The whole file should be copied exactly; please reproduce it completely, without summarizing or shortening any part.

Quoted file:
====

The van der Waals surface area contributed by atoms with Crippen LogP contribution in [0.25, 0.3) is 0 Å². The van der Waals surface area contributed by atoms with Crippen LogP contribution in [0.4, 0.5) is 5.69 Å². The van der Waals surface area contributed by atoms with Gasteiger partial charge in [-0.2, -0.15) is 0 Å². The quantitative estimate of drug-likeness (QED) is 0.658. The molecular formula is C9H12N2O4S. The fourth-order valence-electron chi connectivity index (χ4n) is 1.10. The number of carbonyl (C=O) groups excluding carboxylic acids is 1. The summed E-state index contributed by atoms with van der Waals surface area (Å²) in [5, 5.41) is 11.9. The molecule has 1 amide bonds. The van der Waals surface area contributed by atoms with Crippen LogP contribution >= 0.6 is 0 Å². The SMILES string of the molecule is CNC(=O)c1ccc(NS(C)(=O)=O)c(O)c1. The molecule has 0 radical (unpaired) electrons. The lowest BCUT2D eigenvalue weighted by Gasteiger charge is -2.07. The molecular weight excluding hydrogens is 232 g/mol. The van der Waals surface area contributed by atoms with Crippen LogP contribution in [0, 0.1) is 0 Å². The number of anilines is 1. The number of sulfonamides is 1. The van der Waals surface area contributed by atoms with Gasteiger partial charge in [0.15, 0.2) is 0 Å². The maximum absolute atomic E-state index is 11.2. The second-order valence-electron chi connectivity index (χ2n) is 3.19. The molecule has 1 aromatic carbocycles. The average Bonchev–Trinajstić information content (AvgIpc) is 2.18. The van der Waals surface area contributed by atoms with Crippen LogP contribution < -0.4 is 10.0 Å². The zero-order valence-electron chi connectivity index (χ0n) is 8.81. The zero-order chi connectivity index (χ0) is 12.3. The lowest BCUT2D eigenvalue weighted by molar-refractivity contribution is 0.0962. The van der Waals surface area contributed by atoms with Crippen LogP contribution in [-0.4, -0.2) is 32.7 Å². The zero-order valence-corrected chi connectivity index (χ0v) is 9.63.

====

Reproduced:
The van der Waals surface area contributed by atoms with Crippen LogP contribution in [0.25, 0.3) is 0 Å². The van der Waals surface area contributed by atoms with Crippen LogP contribution in [0.4, 0.5) is 5.69 Å². The van der Waals surface area contributed by atoms with Gasteiger partial charge in [-0.2, -0.15) is 0 Å². The quantitative estimate of drug-likeness (QED) is 0.658. The molecular formula is C9H12N2O4S. The fourth-order valence-electron chi connectivity index (χ4n) is 1.10. The number of carbonyl (C=O) groups excluding carboxylic acids is 1. The summed E-state index contributed by atoms with van der Waals surface area (Å²) in [5, 5.41) is 11.9. The molecule has 1 amide bonds. The van der Waals surface area contributed by atoms with Crippen LogP contribution >= 0.6 is 0 Å². The SMILES string of the molecule is CNC(=O)c1ccc(NS(C)(=O)=O)c(O)c1. The molecule has 0 radical (unpaired) electrons. The lowest BCUT2D eigenvalue weighted by Gasteiger charge is -2.07. The molecular weight excluding hydrogens is 232 g/mol. The van der Waals surface area contributed by atoms with Crippen LogP contribution in [0, 0.1) is 0 Å². The number of anilines is 1. The number of sulfonamides is 1. The van der Waals surface area contributed by atoms with Gasteiger partial charge in [0.15, 0.2) is 0 Å². The maximum absolute atomic E-state index is 11.2. The second-order valence-electron chi connectivity index (χ2n) is 3.19. The molecule has 1 aromatic carbocycles. The average Bonchev–Trinajstić information content (AvgIpc) is 2.18. The van der Waals surface area contributed by atoms with Crippen LogP contribution < -0.4 is 10.0 Å². The zero-order valence-electron chi connectivity index (χ0n) is 8.81. The zero-order chi connectivity index (χ0) is 12.3. The lowest BCUT2D eigenvalue weighted by molar-refractivity contribution is 0.0962. The van der Waals surface area contributed by atoms with Crippen LogP contribution in [-0.4, -0.2) is 32.7 Å². The zero-order valence-corrected chi connectivity index (χ0v) is 9.63.